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It's been six years in coming, but EA has finally delivered the goods. They rewrote their physics engine, spent extra long months tweaking and tuning and testing after the console versions shipped. The extra time has paid off handsomely. EA's NASCAR SimRacing has earned its name, and in doing so, it has finally compelled me to free up the space on my hard drive that Papryus had occupied through years of EA's previous attempts to close the gap. EA has not only closed that gap, but they have exceeded Papyrus' efforts in many significant ways, such as the excellent physics model, featuring "drivable oversteer," third-party extensibility, and just about every option imaginable.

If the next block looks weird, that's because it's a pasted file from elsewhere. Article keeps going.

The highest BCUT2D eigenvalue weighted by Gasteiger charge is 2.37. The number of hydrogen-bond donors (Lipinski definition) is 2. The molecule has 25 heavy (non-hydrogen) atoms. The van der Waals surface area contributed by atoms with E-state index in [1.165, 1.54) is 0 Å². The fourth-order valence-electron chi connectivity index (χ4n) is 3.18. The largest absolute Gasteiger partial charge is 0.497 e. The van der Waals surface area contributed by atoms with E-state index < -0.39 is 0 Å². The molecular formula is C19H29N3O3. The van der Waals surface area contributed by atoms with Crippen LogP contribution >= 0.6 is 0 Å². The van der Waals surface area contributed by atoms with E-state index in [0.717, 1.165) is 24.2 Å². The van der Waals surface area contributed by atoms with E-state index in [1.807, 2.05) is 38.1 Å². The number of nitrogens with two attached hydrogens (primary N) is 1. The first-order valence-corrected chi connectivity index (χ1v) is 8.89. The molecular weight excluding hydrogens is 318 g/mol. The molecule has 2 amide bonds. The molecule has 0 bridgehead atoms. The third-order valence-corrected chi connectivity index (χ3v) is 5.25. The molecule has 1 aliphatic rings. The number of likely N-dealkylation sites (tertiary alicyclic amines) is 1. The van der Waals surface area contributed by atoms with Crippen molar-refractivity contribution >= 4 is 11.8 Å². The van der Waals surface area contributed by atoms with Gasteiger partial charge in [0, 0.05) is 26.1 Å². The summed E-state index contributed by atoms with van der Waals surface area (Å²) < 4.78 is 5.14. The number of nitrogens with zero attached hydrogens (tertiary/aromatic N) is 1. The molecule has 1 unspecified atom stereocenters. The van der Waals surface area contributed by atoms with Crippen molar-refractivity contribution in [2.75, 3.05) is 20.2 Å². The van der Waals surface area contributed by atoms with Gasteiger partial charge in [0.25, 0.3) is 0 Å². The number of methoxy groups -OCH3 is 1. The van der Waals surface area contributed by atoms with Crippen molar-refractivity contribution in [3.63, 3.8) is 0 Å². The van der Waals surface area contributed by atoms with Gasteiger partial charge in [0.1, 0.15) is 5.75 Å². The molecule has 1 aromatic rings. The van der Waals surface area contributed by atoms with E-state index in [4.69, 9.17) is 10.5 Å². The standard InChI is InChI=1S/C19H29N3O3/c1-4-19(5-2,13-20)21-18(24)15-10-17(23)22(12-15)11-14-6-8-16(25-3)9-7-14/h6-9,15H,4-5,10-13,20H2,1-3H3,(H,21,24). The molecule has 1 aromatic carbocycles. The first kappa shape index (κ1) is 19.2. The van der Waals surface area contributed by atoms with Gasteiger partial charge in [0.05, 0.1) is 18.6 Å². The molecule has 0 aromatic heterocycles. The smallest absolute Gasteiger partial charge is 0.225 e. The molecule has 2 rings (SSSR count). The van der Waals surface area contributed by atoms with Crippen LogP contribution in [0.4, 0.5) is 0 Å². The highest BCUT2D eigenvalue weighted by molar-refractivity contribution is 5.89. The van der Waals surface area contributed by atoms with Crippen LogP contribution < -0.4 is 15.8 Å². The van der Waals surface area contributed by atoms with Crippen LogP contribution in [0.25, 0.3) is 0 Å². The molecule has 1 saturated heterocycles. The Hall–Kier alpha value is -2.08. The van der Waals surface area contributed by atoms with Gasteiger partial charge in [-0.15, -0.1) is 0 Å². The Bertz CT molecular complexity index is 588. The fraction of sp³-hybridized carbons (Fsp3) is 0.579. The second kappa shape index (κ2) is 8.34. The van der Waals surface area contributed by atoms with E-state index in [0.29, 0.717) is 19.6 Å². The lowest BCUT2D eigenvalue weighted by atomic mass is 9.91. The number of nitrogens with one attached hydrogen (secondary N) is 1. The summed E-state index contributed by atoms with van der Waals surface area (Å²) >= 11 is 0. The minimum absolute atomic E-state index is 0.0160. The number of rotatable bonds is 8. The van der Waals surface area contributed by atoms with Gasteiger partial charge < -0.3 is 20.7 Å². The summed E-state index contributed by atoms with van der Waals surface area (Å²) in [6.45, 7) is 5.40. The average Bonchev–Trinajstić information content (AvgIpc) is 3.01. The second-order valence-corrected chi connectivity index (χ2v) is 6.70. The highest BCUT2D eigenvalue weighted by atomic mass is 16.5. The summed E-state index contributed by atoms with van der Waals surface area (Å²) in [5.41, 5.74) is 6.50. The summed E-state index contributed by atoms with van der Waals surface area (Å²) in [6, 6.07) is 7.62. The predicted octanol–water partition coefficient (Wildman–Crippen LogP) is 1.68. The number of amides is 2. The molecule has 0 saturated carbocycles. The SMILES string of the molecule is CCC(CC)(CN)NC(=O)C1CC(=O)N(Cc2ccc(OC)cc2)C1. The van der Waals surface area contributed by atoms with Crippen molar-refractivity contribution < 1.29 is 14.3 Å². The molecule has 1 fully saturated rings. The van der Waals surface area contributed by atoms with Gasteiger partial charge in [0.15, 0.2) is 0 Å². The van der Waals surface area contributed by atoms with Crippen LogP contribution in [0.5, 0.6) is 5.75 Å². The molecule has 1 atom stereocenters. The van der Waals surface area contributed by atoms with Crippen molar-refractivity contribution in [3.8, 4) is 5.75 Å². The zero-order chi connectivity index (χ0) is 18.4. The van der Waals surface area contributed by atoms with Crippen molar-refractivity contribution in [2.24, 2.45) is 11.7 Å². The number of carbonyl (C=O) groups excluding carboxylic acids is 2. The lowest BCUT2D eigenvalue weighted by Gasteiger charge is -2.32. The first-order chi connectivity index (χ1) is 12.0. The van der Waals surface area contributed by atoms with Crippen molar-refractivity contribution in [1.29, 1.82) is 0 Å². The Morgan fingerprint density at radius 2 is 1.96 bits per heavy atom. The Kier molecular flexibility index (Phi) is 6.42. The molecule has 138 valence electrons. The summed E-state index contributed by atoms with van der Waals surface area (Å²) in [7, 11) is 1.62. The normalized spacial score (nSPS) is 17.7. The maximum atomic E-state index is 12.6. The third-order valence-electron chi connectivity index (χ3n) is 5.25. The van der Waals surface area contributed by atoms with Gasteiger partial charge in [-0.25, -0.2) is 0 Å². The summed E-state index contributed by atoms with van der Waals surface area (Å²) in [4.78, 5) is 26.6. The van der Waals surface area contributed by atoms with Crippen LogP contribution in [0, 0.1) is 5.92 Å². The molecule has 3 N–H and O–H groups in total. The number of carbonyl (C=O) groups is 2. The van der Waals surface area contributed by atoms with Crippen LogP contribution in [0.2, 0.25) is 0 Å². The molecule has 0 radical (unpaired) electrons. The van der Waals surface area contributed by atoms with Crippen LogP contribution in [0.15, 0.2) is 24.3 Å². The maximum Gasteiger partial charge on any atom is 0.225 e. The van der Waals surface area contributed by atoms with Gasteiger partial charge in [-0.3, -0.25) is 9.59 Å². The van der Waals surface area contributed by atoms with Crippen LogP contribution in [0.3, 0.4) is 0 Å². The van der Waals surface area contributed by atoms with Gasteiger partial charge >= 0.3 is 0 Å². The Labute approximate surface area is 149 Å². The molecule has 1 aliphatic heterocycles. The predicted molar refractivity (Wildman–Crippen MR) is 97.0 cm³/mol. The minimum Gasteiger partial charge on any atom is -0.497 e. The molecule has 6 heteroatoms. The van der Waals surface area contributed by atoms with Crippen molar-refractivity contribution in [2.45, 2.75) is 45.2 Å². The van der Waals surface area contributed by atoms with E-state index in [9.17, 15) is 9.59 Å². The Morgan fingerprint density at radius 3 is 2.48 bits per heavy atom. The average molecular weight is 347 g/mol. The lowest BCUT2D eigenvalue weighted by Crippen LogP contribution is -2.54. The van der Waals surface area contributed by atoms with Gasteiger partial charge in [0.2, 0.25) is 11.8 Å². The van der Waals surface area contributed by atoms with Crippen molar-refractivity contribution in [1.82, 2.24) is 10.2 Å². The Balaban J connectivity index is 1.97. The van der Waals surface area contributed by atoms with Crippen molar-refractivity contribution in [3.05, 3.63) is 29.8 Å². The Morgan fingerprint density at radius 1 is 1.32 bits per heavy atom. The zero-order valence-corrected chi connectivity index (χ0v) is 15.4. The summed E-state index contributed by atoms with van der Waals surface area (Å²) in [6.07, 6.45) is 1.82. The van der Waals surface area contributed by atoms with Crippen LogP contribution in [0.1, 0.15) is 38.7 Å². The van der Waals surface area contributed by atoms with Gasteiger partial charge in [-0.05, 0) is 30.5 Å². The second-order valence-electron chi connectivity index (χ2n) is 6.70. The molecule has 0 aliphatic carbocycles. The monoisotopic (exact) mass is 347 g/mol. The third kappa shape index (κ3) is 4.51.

NASCAR SimRacing tries to be the attractive, smart, realistic sim that PC gamers deserve, and in many ways it is. But there's no denying it suffers from some quirks and a few serious flaws. EA's lock on the NASCAR license means gamers are saddled with what they get, for better and for worse. What they get with NASCAR SimRacing isn't quite on par with the old Papyrus games, but it's still a solid and enjoyable racing game.
Computer Gaming World (CGW)
NASCAR SimRacing is the best- looking, most realistic, most in-depth NASCAR game on the market today. Aside from the put-you-into-the-wail graphics, realistic sound, and authentic driving feel, the game gives you real-world drivers, sponsors, and race teams—it’s authentic right down to the decals on your left fender, If you hear “Papyrus” and think stock cars instead of Egyptians, get happy.